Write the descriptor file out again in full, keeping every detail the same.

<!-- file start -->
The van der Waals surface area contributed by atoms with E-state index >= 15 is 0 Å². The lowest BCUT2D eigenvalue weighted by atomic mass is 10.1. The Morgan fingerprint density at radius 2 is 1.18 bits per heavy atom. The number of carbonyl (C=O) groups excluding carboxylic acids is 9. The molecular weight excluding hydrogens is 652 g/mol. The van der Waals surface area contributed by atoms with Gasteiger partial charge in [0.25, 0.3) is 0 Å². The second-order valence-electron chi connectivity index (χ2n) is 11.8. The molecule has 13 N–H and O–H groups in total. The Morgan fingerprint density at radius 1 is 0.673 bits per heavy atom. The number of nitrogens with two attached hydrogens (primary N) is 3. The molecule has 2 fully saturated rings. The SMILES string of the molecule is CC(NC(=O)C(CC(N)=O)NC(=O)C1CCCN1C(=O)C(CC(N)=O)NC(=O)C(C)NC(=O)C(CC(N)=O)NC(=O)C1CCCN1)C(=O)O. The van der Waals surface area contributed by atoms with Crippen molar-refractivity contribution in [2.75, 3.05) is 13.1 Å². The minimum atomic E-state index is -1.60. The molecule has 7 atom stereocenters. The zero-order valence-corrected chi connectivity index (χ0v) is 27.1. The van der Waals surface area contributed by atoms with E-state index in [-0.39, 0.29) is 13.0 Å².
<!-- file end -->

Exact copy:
The van der Waals surface area contributed by atoms with E-state index >= 15 is 0 Å². The lowest BCUT2D eigenvalue weighted by atomic mass is 10.1. The Morgan fingerprint density at radius 2 is 1.18 bits per heavy atom. The number of carbonyl (C=O) groups excluding carboxylic acids is 9. The molecular weight excluding hydrogens is 652 g/mol. The van der Waals surface area contributed by atoms with Gasteiger partial charge in [0.25, 0.3) is 0 Å². The second-order valence-electron chi connectivity index (χ2n) is 11.8. The molecule has 13 N–H and O–H groups in total. The Morgan fingerprint density at radius 1 is 0.673 bits per heavy atom. The number of nitrogens with two attached hydrogens (primary N) is 3. The molecule has 2 fully saturated rings. The SMILES string of the molecule is CC(NC(=O)C(CC(N)=O)NC(=O)C1CCCN1C(=O)C(CC(N)=O)NC(=O)C(C)NC(=O)C(CC(N)=O)NC(=O)C1CCCN1)C(=O)O. The van der Waals surface area contributed by atoms with Crippen molar-refractivity contribution in [2.75, 3.05) is 13.1 Å². The minimum atomic E-state index is -1.60. The molecule has 7 atom stereocenters. The zero-order valence-corrected chi connectivity index (χ0v) is 27.1. The van der Waals surface area contributed by atoms with E-state index in [-0.39, 0.29) is 13.0 Å².